Music

Ouendan / Elite Beat Agents [DS – Beta/Concept]

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At the 2007 Game Developers Conference in San Francisco, iNiS Vice President Keiichi Yano described the process which eventually resulted in Osu! Tatakae! Ouendan. His first inspirations for the game came when he first tried a Nintendo DS handheld, and development on the game began after successfully pitching the concept to Nintendo.

At the conference, he also displayed early concept art for lead Ouendan character Ryūta Ippongi, who originally wore the shirt of his gaku-ran uniform unbuttoned and had a significantly shorter hairstyle. Yano noted that Nintendo was fond of the characters due to their manga-style aesthetic. Yano also displayed an unused Ouendan stage from a prototype build that featured a puppy in danger. The stage concept was ultimately dropped from the final version of the game because the puppy died if the player failed the stage.

Due to the surprisingly high import rate of Osu! Tatakae! Ouendan, Nintendo and iNiS began discussing the possibility of officially exporting the game to other regions. However, as Keiichi Yano, vice president of iNiS and director of the game explained in an interview with 1UP.com, selling the game at retail in Western markets would have been unfeasible due to the game’s innate reliance on Japanese popular music and cultural references. It was due to this fact that when Yano and iNiS began work on the North American version, the black-clad cheerleaders of Ouendan were removed and work began on a replacement.

The first concepts were of a trio of dancers styled after the Village People, before the final decision of a trio of men styled after government agents, using distinctly Western references such as the Ghostbusters, Blues Brothers, Men in Black and Austin Powers series for inspiration. In addition, the concept of the Elite Beat Divas and Commander Kahn directing the Agents would come from Charlie’s Angels. [Info from Wikipedia]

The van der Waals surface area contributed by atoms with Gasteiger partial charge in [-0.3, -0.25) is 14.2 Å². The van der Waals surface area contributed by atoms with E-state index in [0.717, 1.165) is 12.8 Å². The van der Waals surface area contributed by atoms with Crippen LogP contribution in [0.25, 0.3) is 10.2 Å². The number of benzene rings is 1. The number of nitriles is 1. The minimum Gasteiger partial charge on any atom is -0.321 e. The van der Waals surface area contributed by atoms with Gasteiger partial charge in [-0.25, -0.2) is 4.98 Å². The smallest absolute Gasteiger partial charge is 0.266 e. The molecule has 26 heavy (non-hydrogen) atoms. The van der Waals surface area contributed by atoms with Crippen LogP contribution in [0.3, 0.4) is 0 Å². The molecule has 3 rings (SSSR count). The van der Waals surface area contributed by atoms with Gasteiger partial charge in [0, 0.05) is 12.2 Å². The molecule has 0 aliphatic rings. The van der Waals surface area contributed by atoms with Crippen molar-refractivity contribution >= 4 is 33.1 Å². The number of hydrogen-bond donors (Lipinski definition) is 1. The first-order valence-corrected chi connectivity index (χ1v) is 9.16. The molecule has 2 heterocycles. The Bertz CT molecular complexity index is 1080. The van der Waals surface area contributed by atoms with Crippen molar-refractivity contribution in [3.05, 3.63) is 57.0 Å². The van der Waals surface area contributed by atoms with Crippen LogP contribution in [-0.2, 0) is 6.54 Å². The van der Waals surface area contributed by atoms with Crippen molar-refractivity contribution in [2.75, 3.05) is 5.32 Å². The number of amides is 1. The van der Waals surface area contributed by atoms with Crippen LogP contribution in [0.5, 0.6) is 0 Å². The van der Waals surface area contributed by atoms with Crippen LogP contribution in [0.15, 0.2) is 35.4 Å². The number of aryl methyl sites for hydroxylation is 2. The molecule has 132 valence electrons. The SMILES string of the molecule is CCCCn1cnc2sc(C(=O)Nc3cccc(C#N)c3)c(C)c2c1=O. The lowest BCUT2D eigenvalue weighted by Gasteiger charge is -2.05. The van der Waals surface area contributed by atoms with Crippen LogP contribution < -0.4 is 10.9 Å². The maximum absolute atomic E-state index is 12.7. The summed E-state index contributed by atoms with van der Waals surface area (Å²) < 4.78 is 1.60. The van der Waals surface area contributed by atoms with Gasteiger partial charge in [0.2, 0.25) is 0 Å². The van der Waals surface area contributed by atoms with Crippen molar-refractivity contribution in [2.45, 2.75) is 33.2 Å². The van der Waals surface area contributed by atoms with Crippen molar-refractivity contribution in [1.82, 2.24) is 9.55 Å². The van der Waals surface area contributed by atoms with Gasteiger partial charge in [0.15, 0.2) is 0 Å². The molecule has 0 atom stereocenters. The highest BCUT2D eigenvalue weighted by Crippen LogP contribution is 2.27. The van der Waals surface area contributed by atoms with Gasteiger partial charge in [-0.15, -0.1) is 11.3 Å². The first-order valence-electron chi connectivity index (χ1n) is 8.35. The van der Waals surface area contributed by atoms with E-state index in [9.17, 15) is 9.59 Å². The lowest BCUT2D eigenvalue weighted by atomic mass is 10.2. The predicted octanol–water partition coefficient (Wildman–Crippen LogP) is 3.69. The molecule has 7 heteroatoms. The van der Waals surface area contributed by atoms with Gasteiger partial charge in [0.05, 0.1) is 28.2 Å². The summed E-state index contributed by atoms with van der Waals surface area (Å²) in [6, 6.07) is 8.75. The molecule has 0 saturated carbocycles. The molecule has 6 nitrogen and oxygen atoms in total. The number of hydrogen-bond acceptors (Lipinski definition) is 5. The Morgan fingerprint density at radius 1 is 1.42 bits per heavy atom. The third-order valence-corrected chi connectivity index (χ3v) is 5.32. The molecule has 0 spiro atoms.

Images from www.dsfanboy.com

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The first video below is from the Beta version of Elite Beat Agents. The EBA beta shows many small differences that weren’t present in the final version of the game. These many things include flames on the bottom of the touch screen for a certain amount of consecutive beats, pink circles for completing song sections, different girls in the car and different transitions used. Some audio differences are also in place. Those include different voices (such as the announcer at the start that says “Mission” and a few sound effects.

Also, Yosher noticed that the second video below includes beta stuff like the agents not waving their arms before the gameplay starts. The same goes for the character in need. The image that pops up of the lead Agent on the bottom screen is also different, and there’s some images on the top screen as well that aren’t there in the final game. Other than that, the Agents animations are entirely different from the final game, almost like those of the Ouendan. This video seems to show the game being in the middle of the translation from Ouendan to Elite Beat Agents.

Thanks to Yosher for the contribution!

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Traxion [PSP – Cancelled]

Traxion was a rhythm game for the PlayStation Portable by British developer Kuju Entertainment. It was scheduled to be released in Q4 2006 by LucasArts, but was cancelled in January 2007. The game was to feature a number of minigames, and would support imported songs from the player’s own library as well as the game’s bundled collection. [Info from Wikipedia]

Original Press Release: Gaming and music combine like never before on your PSP in Traxion — where your tracks drive the action. Loaded with dozens of minigames and a variety of music from leading artists — and fully compatible with every music file on your memory stick — Traxion sucks you in as the music not only provides the soundtrack, but also changes the way the games are played! Imagine the rocking guitar chords of heavy metal, the strong beats of rap, the smooth tones of jazz, or even the crazy pace of polka — all impact gameplay in a different way. Traxion’s unique music analysis tool allows for your favorite tunes to drive the gameplay, resulting in a dazzling visual and sensory experience that is different every time you play. And because you control the music, infinite possibilities for personalized gameplay experiences exist. Change your tune and change your game when Traxion, developed by Kuju Entertainment, releases this fall.